Tents, Château’s and Huts – the way the Troop Carrier men lived in the ETO
Army units have to be facilitated somewhere. Camp have to be made. With Air Force
outfits, these billets were situated near the airfield used by that particular outfit.
The Troop Carrier units that would play a role in the liberation of western Europe
started arriving in the United Kingdom in winter of 1943/1944. Airfields had been
constructed or were still under construction.
The first living quarters for the men in England were usually Nissen huts. These
large huts, 20 feet or30 feet span, were used for multiple services, like briefing
room, mess hall or as barrack.
There was a variety of buildings to supplement these Nissen huts. Prefabricated buildings
like woo frame barracks (Laing type) or brick buildings.
The men lived on these camps until movement to France in 1945. Former airfields in
France that were used (or even built) by the Germans were put into use against the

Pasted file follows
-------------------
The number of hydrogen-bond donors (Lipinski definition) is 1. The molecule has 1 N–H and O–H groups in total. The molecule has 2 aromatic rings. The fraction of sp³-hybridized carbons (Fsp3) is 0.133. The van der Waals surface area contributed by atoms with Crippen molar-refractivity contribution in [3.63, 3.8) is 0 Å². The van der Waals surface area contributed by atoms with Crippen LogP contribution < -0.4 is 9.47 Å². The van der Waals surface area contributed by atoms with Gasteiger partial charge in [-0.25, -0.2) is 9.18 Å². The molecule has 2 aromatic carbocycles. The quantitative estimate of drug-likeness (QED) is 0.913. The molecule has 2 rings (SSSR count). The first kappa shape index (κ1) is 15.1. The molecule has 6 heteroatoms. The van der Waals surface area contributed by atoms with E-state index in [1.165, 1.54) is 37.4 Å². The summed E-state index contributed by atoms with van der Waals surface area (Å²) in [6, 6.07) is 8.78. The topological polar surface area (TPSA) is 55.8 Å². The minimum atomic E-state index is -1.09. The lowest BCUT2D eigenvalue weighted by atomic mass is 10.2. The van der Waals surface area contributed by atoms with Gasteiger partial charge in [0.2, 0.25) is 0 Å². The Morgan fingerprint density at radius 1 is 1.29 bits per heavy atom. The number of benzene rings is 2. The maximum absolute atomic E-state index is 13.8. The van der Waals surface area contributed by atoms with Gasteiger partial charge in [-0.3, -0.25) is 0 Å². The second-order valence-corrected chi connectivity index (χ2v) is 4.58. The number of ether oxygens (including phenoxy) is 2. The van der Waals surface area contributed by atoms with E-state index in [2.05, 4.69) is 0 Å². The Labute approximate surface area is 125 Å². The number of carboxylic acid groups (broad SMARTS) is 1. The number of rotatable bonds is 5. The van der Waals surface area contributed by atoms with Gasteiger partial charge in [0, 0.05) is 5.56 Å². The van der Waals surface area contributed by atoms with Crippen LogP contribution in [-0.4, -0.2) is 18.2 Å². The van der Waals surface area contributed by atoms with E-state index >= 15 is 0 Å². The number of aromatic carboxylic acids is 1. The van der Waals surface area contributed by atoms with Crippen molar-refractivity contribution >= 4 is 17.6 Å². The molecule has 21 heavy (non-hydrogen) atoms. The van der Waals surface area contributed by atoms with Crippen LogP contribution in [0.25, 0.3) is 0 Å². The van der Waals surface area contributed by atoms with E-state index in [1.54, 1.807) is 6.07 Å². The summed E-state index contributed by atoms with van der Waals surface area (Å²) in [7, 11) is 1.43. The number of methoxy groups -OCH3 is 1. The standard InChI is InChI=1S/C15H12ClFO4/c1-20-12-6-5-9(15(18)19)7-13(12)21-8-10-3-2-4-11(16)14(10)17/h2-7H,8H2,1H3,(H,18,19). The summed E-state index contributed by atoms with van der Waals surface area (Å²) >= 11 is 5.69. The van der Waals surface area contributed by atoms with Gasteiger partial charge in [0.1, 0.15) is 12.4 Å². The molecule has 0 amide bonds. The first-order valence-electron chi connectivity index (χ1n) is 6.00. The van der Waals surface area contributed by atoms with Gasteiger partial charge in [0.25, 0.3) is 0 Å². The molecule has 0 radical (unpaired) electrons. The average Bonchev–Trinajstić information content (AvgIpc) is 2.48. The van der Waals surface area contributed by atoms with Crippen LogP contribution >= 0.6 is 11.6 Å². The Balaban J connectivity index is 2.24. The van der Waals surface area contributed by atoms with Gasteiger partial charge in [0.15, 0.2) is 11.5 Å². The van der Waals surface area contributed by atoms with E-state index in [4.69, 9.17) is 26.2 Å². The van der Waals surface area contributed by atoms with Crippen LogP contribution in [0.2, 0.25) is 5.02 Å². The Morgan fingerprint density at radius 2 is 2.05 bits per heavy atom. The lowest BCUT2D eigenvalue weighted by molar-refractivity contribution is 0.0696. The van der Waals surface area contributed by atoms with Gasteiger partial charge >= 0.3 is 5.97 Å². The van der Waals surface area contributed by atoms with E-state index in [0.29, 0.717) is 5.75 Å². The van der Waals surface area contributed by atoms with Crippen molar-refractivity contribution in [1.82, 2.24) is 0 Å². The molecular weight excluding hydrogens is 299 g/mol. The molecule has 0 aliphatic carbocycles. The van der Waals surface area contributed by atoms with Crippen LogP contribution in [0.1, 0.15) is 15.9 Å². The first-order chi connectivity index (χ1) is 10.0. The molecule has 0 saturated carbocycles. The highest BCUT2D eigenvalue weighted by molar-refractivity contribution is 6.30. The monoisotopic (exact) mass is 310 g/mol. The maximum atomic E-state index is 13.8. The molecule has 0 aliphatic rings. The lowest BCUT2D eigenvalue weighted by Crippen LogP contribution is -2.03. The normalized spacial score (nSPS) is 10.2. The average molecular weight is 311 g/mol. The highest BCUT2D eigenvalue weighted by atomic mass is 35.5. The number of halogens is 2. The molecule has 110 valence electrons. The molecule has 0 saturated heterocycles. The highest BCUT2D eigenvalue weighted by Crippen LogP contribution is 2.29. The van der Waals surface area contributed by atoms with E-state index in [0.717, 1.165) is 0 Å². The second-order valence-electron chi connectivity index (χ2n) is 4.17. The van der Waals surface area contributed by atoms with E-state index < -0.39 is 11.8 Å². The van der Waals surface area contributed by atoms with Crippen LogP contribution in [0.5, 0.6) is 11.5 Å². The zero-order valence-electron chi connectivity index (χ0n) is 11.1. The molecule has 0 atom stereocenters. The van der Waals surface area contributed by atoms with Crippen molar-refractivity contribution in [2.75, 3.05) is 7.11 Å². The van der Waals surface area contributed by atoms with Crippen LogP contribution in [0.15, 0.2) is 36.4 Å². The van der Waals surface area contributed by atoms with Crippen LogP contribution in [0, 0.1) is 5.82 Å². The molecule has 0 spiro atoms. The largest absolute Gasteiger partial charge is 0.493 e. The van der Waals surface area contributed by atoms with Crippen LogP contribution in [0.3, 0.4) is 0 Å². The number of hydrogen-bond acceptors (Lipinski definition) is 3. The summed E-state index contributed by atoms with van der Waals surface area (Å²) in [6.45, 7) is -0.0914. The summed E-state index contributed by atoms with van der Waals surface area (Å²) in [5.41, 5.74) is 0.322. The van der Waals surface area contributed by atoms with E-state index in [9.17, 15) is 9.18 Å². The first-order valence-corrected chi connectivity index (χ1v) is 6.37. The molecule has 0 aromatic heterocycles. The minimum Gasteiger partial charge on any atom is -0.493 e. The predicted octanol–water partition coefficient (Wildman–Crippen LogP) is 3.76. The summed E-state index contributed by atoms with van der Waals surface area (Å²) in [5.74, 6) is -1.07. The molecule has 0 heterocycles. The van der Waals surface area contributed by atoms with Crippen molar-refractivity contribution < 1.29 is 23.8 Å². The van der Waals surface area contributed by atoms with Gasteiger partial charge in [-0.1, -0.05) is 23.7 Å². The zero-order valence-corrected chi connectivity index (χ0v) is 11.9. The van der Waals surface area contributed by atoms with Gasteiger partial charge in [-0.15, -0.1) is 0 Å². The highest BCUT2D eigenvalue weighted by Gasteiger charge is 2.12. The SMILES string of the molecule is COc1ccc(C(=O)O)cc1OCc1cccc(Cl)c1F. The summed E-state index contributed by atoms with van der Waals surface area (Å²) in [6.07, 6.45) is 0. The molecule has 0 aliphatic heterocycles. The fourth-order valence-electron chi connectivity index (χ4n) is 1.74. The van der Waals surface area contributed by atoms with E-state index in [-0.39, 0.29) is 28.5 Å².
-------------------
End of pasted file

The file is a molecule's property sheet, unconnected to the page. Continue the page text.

Germans. A number of the Troop Carrier Groups ended up in the wide Paris area. Living
changed here. The chateau’s nearby airfields, formerly used by the Germans, were
now used by the American officers. A luxury not given to all officers as some lived,
like many of the enlisted men, in tents.
Living in tents was cold and cutting wood was daily business.
One other type has not been mentioned. During flights between England and the continent,
many crews had to remain overnight (RON). They did not always have a place to sleep.
Instead, they spent the night in their aircraft. The C-47 was a magnificent plane,
but not the perfect place to sleep in the cold winter months of 1944/1945.
Left: An unknown enlisted man of the 61st Troop Carrier Group at Barkston Heath,
Above:.France. The 90th Troop Carrier Squadron moved from huts to tents.
Above: Greenham Common, home of the 438th Troop Carrier Group. Nissen huts are located
near each other. (Coursety B. Nash)
Left: Glider pilots of the 76th Troop Carrier Squadron at their barracks, Welford
Park, England. (Coursety R. Stull)
Right: After moving to France, officers of the 435th lived like old kings in Chateau’s.
Here Chateu de Fleury near Paris, used by officers of the 75th Troop Carrier Squadron.
Men of the 441st Troop Carrier Group at their homes in France. The homes used by
the Troop Carrier men were cold and wood had to be collected to fire up the stoves.
(Courste T. Wayne/D. Martin)
Unknown members of the 81st Troop Carrier Squadron, 436th Troop Carrier Group at
their homes at Membury, England.